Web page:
Truth, Trust, and Deepfakes

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In a recent episode of the RadioFreeHPC podcast, where I am a co-host, we discussed Truth, Trust, and Deepfakes in our digital world with a wonderfully insightful guest, Dave Maher. Dave is the CTO of internet security company Intertrust, with a deep knowledge of digital communication, identity management, data rights management, cryptography and digital certificates, blockchain, and much else. This subject is very much in his wheelhouse. I hope we can have Dave back as a guest of The OrionX Download podcast as well so we can go deeper and catch up with the latest advances in battling digital mistrust.

Here is my perspective after our discussion and some side research:

  • The general case is nearly impossible, but specific use cases can be solved provably or to a certain degree probability.
  • Assigning identity, and gathering witness signatures end up being statistical. So I’d say those are the two most challenging items.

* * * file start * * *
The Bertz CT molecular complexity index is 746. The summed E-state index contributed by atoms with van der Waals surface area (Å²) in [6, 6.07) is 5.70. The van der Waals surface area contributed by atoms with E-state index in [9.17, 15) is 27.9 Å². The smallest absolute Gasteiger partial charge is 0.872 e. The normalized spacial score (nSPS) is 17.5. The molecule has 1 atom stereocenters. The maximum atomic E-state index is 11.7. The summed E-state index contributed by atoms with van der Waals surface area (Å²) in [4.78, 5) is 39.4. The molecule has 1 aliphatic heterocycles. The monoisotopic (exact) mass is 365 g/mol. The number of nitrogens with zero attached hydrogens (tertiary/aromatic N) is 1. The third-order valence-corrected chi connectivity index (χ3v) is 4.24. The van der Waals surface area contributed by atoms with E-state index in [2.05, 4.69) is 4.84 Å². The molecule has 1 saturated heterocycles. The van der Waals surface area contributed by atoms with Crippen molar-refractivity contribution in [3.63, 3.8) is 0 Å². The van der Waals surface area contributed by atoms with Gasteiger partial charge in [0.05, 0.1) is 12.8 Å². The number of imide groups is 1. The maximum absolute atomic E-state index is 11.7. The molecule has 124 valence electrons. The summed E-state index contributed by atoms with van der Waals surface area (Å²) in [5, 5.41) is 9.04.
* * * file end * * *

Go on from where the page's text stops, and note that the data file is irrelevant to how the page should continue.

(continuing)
• Identity for people vs. physical things vs. digital things have different trade offs. Speed, scale, transparency, scope of actions, etc. are different.
  • Keys and signatures usually require at least one point where trust is necessary (preferable in hardware) but cannot mathematically be 100% in the general case.
  • One can look at it as
    • Authority
    • Authenticity
    • Provenance
    • Validity
  • The 1st three lead to
    • Signatures, which can be cracked or lost or stolen
    • Modifications of content, which can happen subsequent to creation
    • One way to solve the above is via
      • Irreversible integrity, using Time Stamps
      • Signatures are irreversible, and
      • Content is irreversibly linked to source and signature
      • Blockchain is suitable for this kind of use case
  • The 4th one, validity, is a harder problem since verification can be subjective.
  • One way to solve that is to require additional signatures from witnesses, again time-stamped and within a time-window at the point of inception.
  • This requires incentives to solicit and receive additional signatures plus transparency about where those signatures are coming from.
  • The statistical nature of this makes it a sliding scale, even under perfect circumstances where witnesses have no conflict of interest/aren’t bought off, etc.

Needless to say, battling digital mistrust and deepfakes is already a very significant problem. As I like to say, trust is expensive, cherish it if you have it!


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